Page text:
Welcome once again to Norwegian Morning Wood's Yearlong look at the Greatest Holiday Television Specials Ever Conceived by Humans. Now that we're well into Summer it was a bit more difficult finding a good episode that really captured the American Independence Day, the Fourth of July. Hot dogs, air explosions, beer and freedom - there's not much more needed for a good Fourth Celebration but due to normal American Television schedules more often than not there are no new episodes aired at this time of the year.
So after some good searching I found a pretty good episode to a great series that has a couple minimal references to our Nation's Birthday. I present to you the Final Episode of The Wonder Years, "Independence Day" (S6;E22).
It's really the finale of a Two-Part Episode, the first being "Summer" (S6;E21), also apt for this time of year. If you're unfamiliar with the show at all you might want to check that out first for some background. Both episodes are the culmination of the ultimate growing-up show and takes the nubile young Fred Savage to some adventurous dramatic heights. A lot of this does tie in to Independence actually, so keep up-
Eventually as he mused about the world, what he wanted to do, what he wanted to be, he made the hard choice to quit work at his dad's Furniture Factory and explore the world on his own looking for his Dream Girl, Winne Cooper. It's an important episode that balances dreams, expectations and reality as well as providing a necessary tether to independence. See, like this great country of ours, Fred Savage rejected his home land, where things were safe and warm to strike out in Independence, despite unsurity if he'd make it. He strikes out anyway though, because he needs to. He needs both to find himself as well as finding the world around him.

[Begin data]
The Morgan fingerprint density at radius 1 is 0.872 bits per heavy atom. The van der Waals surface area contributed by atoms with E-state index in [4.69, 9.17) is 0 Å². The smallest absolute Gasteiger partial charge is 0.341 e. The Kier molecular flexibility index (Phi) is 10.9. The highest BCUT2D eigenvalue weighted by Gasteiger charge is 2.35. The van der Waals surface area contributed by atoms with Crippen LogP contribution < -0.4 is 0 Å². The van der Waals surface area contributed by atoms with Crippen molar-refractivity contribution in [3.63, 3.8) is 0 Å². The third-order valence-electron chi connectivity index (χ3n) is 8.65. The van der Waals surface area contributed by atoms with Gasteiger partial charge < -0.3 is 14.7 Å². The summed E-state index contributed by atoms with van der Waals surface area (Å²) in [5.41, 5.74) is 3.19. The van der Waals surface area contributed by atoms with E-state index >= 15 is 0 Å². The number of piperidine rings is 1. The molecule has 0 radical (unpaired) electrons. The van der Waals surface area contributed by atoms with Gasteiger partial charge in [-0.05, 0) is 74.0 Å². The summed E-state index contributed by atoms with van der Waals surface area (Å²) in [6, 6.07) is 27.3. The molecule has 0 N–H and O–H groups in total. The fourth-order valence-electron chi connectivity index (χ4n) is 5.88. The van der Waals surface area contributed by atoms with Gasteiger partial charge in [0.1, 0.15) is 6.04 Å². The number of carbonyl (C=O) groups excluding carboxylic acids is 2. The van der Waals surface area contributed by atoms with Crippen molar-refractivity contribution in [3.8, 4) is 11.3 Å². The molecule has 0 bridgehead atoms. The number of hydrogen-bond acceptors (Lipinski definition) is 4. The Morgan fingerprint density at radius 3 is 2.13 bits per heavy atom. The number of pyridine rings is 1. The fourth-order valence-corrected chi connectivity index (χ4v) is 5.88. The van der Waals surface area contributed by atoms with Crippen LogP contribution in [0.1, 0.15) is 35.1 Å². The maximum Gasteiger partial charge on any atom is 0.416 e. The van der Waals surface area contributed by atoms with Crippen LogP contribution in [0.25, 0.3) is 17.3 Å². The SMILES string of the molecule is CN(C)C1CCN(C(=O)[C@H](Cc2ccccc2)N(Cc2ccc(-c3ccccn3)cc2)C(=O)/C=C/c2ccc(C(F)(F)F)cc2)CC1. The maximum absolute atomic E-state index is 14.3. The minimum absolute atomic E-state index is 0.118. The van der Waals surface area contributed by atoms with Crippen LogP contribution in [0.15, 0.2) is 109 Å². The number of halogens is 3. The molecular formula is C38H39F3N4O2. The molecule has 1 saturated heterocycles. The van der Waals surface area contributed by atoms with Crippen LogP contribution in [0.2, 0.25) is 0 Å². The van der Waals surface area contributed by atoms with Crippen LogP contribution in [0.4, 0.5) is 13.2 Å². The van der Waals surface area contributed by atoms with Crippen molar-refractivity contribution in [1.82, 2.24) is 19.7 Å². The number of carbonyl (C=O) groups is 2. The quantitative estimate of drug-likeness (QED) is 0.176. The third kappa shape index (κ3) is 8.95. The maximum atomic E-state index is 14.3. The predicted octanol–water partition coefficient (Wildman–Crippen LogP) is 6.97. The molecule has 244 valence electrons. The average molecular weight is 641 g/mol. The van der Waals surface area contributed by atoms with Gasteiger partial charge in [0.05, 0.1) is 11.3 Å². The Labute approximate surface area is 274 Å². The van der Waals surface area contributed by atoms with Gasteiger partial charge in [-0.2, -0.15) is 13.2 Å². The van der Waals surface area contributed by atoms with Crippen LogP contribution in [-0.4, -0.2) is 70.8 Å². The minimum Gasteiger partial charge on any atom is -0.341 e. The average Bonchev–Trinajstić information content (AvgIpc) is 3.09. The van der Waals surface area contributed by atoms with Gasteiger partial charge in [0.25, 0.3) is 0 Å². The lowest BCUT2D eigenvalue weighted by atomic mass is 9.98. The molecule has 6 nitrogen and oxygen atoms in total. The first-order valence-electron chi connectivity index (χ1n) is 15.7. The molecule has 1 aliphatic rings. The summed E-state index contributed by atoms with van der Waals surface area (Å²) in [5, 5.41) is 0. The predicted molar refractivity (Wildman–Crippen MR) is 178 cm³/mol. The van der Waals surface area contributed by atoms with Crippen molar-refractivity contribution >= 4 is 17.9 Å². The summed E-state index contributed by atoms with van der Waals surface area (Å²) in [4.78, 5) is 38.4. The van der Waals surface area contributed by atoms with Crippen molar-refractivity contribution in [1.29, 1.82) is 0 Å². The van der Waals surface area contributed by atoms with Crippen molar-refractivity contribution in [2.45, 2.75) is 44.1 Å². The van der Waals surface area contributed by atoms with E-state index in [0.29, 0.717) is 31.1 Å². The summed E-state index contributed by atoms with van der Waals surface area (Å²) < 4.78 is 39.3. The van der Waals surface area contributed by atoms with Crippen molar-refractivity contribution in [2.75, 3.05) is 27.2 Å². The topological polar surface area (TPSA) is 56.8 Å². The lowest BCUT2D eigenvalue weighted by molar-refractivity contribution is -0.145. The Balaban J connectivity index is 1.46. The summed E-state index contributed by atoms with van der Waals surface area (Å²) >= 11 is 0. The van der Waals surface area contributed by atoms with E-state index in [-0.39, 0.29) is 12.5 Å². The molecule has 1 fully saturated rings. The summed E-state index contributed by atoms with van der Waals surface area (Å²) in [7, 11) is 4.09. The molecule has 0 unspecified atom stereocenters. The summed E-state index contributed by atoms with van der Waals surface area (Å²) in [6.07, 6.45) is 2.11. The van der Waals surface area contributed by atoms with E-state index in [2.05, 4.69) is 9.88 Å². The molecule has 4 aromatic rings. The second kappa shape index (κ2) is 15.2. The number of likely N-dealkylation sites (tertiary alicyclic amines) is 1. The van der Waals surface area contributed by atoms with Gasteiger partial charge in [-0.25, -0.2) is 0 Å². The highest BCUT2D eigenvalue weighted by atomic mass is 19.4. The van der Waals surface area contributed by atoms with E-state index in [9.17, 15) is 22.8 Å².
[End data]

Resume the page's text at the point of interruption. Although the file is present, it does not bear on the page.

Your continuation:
What he finds is not what he expects. Winnie Cooper, a lifeguard at Summer Camp barely speaks to him and Fred later sees her smoochin' on some bro. What the hell, man?! So Fred freaks out, gets them both fired and ends up hitchhiking to who knows where. Ironically he's picked up in the same car is Winnie Cooper. They argue, are kicked out and exclaim that they hate each other.
Then it starts raining so they bump uglies in a barn. Hardcore hay bale shit. Wet and wild. So they make up and come back to their hometown on the Fourth of July. Thus they celebrate a kind of mature Independence, Fred gains the respect of his father with a bit of needed distance instead of his bratty rebellion featured earlier. He separates with Winnie Cooper amicably and they become true lifelong friends, although they do not marry (which supposedly upset some fans - I think it's great they didn't go with the obvious - it makes Daniel Stern's narration that much more meaningful that he has such fond memories of this chick who's not lounging off quaaludes in the other room).
Ultimately Future Savage sums up Independence Day - it's about coming home to a Family each year, but feeling a bit different. Our perceptions of this Summer Landmark inevitably change as we get older. As we change. Like Winnie Cooper says, "I don't want it to end." The way we move on is a signifier of our integrity and character. The Fourth is about family and home, which in the best situations remain similar as we go out in the world and find ourselves to be the ones that change. Beyond the beer and hot dogs, even the jingoism, that's what Independence Day is about. True, mature independence within yourself. That's real freedom.
Above is a friend of mine from college. He looks exactly like a fat, hairy drunken Fred Savage. He really loved that nickname. Whether or not he ever laid someone like Winnie Cooper all I can say is...no. No he did not.
So go out and celebrate your Nation's Heritage by blowing up a small part of it. I know a guy who can get some fireworks...
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